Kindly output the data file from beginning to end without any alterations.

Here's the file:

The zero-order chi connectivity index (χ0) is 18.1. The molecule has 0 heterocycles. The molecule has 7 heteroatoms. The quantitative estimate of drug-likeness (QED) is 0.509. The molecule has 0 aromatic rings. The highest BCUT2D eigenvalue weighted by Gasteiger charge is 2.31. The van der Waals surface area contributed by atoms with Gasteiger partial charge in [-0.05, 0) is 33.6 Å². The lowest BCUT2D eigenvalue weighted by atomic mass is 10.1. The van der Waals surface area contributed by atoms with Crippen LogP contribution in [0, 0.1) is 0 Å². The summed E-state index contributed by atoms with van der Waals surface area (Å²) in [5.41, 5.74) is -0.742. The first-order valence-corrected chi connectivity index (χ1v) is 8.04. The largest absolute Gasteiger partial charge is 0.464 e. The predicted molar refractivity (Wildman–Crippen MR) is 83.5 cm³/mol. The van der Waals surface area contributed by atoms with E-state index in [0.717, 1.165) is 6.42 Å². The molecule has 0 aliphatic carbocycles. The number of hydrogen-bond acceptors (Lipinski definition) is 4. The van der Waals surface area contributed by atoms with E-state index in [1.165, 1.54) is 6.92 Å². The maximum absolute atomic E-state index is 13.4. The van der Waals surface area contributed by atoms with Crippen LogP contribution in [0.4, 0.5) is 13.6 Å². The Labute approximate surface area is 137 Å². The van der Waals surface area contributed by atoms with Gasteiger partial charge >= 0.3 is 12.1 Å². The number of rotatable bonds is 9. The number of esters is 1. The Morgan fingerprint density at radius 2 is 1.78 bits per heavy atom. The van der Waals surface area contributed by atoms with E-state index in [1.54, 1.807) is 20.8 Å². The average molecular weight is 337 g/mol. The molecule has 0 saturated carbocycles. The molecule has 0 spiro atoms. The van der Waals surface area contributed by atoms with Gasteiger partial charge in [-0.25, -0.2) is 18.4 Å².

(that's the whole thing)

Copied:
The zero-order chi connectivity index (χ0) is 18.1. The molecule has 0 heterocycles. The molecule has 7 heteroatoms. The quantitative estimate of drug-likeness (QED) is 0.509. The molecule has 0 aromatic rings. The highest BCUT2D eigenvalue weighted by Gasteiger charge is 2.31. The van der Waals surface area contributed by atoms with Gasteiger partial charge in [-0.05, 0) is 33.6 Å². The lowest BCUT2D eigenvalue weighted by atomic mass is 10.1. The van der Waals surface area contributed by atoms with Crippen LogP contribution in [0, 0.1) is 0 Å². The summed E-state index contributed by atoms with van der Waals surface area (Å²) in [5.41, 5.74) is -0.742. The first-order valence-corrected chi connectivity index (χ1v) is 8.04. The largest absolute Gasteiger partial charge is 0.464 e. The predicted molar refractivity (Wildman–Crippen MR) is 83.5 cm³/mol. The van der Waals surface area contributed by atoms with E-state index in [0.717, 1.165) is 6.42 Å². The molecule has 0 aliphatic carbocycles. The number of hydrogen-bond acceptors (Lipinski definition) is 4. The van der Waals surface area contributed by atoms with E-state index in [1.165, 1.54) is 6.92 Å². The maximum absolute atomic E-state index is 13.4. The van der Waals surface area contributed by atoms with Crippen LogP contribution in [0.4, 0.5) is 13.6 Å². The Labute approximate surface area is 137 Å². The van der Waals surface area contributed by atoms with Gasteiger partial charge >= 0.3 is 12.1 Å². The number of rotatable bonds is 9. The number of esters is 1. The Morgan fingerprint density at radius 2 is 1.78 bits per heavy atom. The van der Waals surface area contributed by atoms with E-state index in [1.54, 1.807) is 20.8 Å². The average molecular weight is 337 g/mol. The molecule has 0 saturated carbocycles. The molecule has 0 spiro atoms. The van der Waals surface area contributed by atoms with Gasteiger partial charge in [-0.25, -0.2) is 18.4 Å².